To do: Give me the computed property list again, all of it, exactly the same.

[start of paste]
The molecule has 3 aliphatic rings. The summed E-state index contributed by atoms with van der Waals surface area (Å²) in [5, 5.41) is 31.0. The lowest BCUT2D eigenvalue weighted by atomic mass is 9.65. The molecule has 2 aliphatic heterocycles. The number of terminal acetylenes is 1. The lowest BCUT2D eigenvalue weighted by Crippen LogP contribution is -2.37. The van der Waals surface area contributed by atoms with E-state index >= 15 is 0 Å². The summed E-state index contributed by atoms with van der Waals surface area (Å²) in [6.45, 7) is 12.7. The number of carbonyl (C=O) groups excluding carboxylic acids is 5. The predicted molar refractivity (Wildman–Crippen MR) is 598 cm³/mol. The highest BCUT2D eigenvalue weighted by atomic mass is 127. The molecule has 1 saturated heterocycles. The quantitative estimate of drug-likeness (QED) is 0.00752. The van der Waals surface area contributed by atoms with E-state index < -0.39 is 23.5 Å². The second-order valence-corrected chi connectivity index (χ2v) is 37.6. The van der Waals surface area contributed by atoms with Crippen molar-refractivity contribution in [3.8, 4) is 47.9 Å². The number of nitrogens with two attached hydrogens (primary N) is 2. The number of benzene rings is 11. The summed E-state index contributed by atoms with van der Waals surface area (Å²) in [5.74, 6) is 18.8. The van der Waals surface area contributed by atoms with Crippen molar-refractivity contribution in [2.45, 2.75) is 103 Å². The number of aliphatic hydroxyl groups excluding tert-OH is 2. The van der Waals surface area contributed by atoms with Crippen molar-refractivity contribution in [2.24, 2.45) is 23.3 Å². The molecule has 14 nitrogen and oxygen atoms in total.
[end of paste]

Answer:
The molecule has 3 aliphatic rings. The summed E-state index contributed by atoms with van der Waals surface area (Å²) in [5, 5.41) is 31.0. The lowest BCUT2D eigenvalue weighted by atomic mass is 9.65. The molecule has 2 aliphatic heterocycles. The number of terminal acetylenes is 1. The lowest BCUT2D eigenvalue weighted by Crippen LogP contribution is -2.37. The van der Waals surface area contributed by atoms with E-state index >= 15 is 0 Å². The summed E-state index contributed by atoms with van der Waals surface area (Å²) in [6.45, 7) is 12.7. The number of carbonyl (C=O) groups excluding carboxylic acids is 5. The predicted molar refractivity (Wildman–Crippen MR) is 598 cm³/mol. The highest BCUT2D eigenvalue weighted by atomic mass is 127. The molecule has 1 saturated heterocycles. The quantitative estimate of drug-likeness (QED) is 0.00752. The van der Waals surface area contributed by atoms with E-state index < -0.39 is 23.5 Å². The second-order valence-corrected chi connectivity index (χ2v) is 37.6. The van der Waals surface area contributed by atoms with Crippen molar-refractivity contribution in [3.8, 4) is 47.9 Å². The number of nitrogens with two attached hydrogens (primary N) is 2. The number of benzene rings is 11. The summed E-state index contributed by atoms with van der Waals surface area (Å²) in [5.74, 6) is 18.8. The van der Waals surface area contributed by atoms with Crippen molar-refractivity contribution in [2.45, 2.75) is 103 Å². The number of aliphatic hydroxyl groups excluding tert-OH is 2. The van der Waals surface area contributed by atoms with Crippen molar-refractivity contribution in [2.24, 2.45) is 23.3 Å². The molecule has 14 nitrogen and oxygen atoms in total.